Researchers found that a lack of policy and procedure led to higher levels of conflict, leading to confusion.

Healthcare professionals have little structure or set policy in place to help with decision making and implementation when decommissioning and replacing healthcare services, a study has found.

Researchers at the University of Birmingham found that a lack of policy and procedure led to higher levels of conflict, with outcomes harder to predict than for other areas of decision making, leading to confusion over roles and responsibilities.

It was also found that stakeholders affected by decommissioning were often sceptical about legitimacy of the withdrawal of services.

Of the 56 Clinical Commissioning Groups (CCG’s) questioned, 77% had decommissioning activities underway with the most common intended outcome to improve cost effectiveness, followed by patient experience and improved clinical effectiveness.

The most common type of decommissioning activity reported by CCG’s was relocation (28%) or replacement of a service as part of a reconfiguration of a service (25%) or closure of a service (14%).

It was also felt there was a lack of guidance from national bodies and a lack of staff skills necessary for decommissioning.

Dr Iestyn Williams, Health Services Management Centre, University of Birmingham, said: “A key problem for those leading decommissioning is convincing stakeholders of the legitimacy of their plans.

“For example, citizens, patient/service user representatives, carers, and local community groups spoke of a strong sense of loss around service withdrawal, and many felt that decommissioning decisions were made mainly for financial or political reasons rather than to improve patient experience.”

The study suggests that decommissioning is now being attempted to a degree that is unprecedented within the NHS, with one of the drivers being financial pressure.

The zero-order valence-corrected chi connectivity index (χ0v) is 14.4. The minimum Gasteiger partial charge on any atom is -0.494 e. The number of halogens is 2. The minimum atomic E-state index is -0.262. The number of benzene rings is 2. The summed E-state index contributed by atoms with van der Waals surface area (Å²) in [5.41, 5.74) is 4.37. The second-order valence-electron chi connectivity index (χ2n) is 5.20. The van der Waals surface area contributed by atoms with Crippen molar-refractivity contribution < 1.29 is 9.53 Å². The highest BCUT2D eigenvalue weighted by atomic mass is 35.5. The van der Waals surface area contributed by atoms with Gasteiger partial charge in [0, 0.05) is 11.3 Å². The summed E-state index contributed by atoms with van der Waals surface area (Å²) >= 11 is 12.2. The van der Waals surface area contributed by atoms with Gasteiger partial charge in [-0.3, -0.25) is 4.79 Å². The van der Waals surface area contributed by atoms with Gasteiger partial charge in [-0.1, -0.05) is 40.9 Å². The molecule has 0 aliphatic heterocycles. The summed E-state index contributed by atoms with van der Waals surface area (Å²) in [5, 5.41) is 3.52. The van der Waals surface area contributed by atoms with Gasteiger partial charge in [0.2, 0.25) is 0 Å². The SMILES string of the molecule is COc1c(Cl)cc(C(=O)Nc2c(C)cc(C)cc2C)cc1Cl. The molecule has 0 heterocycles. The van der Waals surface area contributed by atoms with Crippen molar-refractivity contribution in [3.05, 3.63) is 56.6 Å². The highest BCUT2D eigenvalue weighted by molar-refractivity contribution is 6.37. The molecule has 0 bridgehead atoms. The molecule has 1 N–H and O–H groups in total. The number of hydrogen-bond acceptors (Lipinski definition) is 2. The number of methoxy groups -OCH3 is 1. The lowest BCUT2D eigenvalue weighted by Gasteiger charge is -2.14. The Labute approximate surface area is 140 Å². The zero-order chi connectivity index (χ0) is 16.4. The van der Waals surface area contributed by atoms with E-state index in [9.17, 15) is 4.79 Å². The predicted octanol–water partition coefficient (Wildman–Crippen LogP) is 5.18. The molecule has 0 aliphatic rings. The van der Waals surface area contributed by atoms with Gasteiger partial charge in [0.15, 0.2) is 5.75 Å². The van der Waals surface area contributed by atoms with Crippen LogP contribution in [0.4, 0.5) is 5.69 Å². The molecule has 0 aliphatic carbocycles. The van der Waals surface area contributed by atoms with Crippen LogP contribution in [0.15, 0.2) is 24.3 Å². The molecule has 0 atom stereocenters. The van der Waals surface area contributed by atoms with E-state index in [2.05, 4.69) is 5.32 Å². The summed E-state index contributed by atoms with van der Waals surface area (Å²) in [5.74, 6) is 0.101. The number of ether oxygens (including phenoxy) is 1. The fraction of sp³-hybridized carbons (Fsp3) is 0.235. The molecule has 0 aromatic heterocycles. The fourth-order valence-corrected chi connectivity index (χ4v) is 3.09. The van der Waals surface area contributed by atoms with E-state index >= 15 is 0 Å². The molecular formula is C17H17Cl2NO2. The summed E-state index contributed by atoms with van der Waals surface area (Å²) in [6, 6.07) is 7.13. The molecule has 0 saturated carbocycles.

But, the researchers found that decommissioning should be considered as the last step in a process after the case for change had been shared and argued widely.

The study highlighted a number of ways decommissioning could be successfully achieved and Dr Williams added: “Although no simple decommissioning formula exists, successful programmes typically address change management and implementation, evidence and information, and relationships and politics.”

The researchers made a number of recommendations for future best practice based on their case studies:

  • draw on evidence, reviews and policies to frame the ‘problem’ which decommissioning is required to solve
  • build alliances in order to legitimise decommissioning as a solution to this problem
  • seek wider involvement, including of patients and community-based interest groups, and
  • devise realistic implementation plans and timescales
  • The University of Birmingham is ranked amongst the world’s top 100 institutions, its work brings people from across the world to Birmingham, including researchers and teachers and more than 5,000 international students from over 150 countries.
  • A copy of Dr Williams’ research paper ‘Decommissioning health care: identifying best practice through primary and secondary research a prospective mixed-methods study’ can be downloaded here